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The FTA is a tool that allows, through a structured approach, to identify the root cause of a problem.


Introduced by Kazuo Kawashima in 2002, then Vice-President quality of the Valeo group, it is a logical approach to solve complex problems. Using the classic tools of the search for causes (5 Why, PDCA, 5M…), it is rooted in the culture of the 3 real : Genchi – Go see, Genbutsu – The real thing, Gemjitsu – the Reality.

Step 1: Identify potential causes based on 4m

The FTA uses the Ishikawa methodology to identify the root cause in the 4M format and not 5M (the method assumes that the Management is rarely the cause of the problem). We find:

  • Material: Material or components necessary to produce.
  • Machine: equipment or tools necessary to produce.
  • methods: Environment and working conditions, standard, measuring system…
  • Man: Skill, training…

For each of these families, identify all potential factors that may have an adverse effect on the outcome. For this, we can call on experts, ask the study office, compare the good and the bad parts…

Step 2: Identify checkpoints

We need to define how, where and who controls each of the potential factors. The factors being the measurable elements in relation to the potential causes identified in the previous step.

Apply to ask everyone: because this checkpoint can be done at the supplier, at the carrier…

Step 3: Identify the standard ” level ” of the factor

For each of the factors, define the nominal value and its tolerance. This ” level ” must be clear and precise in the standard. If to find the values, you have to go to the customer contract or the supplier approvals, you have to answer “no“..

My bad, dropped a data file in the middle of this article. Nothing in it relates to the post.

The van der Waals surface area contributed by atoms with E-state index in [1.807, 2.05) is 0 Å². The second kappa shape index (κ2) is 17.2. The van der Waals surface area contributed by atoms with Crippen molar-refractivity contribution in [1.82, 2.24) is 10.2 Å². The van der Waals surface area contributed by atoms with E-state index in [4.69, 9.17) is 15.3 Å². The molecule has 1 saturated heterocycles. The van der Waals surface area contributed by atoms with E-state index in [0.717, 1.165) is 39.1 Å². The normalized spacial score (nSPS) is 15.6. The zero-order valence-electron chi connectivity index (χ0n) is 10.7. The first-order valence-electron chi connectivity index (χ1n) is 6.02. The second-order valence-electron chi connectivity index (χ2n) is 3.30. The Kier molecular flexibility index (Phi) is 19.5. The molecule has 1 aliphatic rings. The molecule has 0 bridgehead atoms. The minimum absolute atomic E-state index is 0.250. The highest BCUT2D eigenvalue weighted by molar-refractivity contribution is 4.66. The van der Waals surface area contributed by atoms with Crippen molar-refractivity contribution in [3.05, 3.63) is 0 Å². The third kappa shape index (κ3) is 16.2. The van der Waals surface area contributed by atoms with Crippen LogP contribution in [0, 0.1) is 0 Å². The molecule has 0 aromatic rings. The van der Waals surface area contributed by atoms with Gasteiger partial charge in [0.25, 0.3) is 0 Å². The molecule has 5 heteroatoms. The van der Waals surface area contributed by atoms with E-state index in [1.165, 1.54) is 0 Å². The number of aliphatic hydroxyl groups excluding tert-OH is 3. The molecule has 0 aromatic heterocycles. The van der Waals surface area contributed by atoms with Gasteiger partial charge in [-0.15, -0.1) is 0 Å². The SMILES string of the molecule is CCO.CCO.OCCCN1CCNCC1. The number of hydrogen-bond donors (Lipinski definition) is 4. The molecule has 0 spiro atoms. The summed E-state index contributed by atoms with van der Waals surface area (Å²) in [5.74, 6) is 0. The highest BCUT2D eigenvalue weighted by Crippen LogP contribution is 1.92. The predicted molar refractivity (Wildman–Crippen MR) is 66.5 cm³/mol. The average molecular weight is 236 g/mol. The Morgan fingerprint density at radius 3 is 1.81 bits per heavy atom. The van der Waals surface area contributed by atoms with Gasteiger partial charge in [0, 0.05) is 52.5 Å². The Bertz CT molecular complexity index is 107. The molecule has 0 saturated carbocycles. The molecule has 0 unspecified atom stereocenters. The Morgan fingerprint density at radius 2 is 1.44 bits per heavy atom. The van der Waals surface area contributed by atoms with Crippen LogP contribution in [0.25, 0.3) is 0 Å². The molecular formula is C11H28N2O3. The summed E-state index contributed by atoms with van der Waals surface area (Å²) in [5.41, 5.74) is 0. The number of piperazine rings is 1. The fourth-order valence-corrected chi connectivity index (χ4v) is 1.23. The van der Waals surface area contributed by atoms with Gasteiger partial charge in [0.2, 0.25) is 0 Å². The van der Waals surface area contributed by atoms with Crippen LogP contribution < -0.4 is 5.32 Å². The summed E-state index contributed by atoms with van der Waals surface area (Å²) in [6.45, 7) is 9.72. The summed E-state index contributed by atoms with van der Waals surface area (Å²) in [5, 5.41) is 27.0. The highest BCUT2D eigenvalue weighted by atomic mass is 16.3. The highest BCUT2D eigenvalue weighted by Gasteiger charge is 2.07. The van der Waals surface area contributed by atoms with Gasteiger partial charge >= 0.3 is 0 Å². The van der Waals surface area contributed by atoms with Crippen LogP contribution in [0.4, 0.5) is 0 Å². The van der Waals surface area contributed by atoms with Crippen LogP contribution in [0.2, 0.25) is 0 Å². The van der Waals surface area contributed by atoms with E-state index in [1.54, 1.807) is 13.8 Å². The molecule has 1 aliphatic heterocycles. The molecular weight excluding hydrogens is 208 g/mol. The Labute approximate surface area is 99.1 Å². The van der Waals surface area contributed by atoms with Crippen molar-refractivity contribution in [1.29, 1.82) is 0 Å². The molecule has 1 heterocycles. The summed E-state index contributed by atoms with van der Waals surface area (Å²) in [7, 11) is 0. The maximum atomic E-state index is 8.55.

Step 4: Comparing good and bad parts

Comparing good and bad parts. Be careful to only use the parts of the same production. The challenge is to understand why the problem has arisen.

Step 5: Validate or invalidate the factor

Depending on the previous elements, the potential cause of the problem will be validated or invalidated. 3 cases are to be seen:

  • The set of steps 2 to 4 could be scrupulously verified with regard to the factor in question and everything is OK : the cause is rejected.
  • The set of steps 2 to 4 are not OK : no doubt that this factor is one of the causes of the problem.
  • 1 or more elements of steps 2 to 4 are not OK : doubt is allowed, additional investigations must be planned to lift it.
The team must confirm this judgement by trying to reproduce the defect.

Step 6: Find root cause for potential factors

For all factors that have been considered to have influence, it is necessary to look for the cause using a 5 why.

Step 7: Set up the action plan

For each root cause, set up a plan of action PDCA To remove the problem.


D. Lighter (2011) – Advanced performance in Health Care: Principles and methods

H. Aoudia, Q. Testa (2012) – Perfect QRQC

A.V. Rohel (2006) – PDCA/QRQC, Problem Solving method

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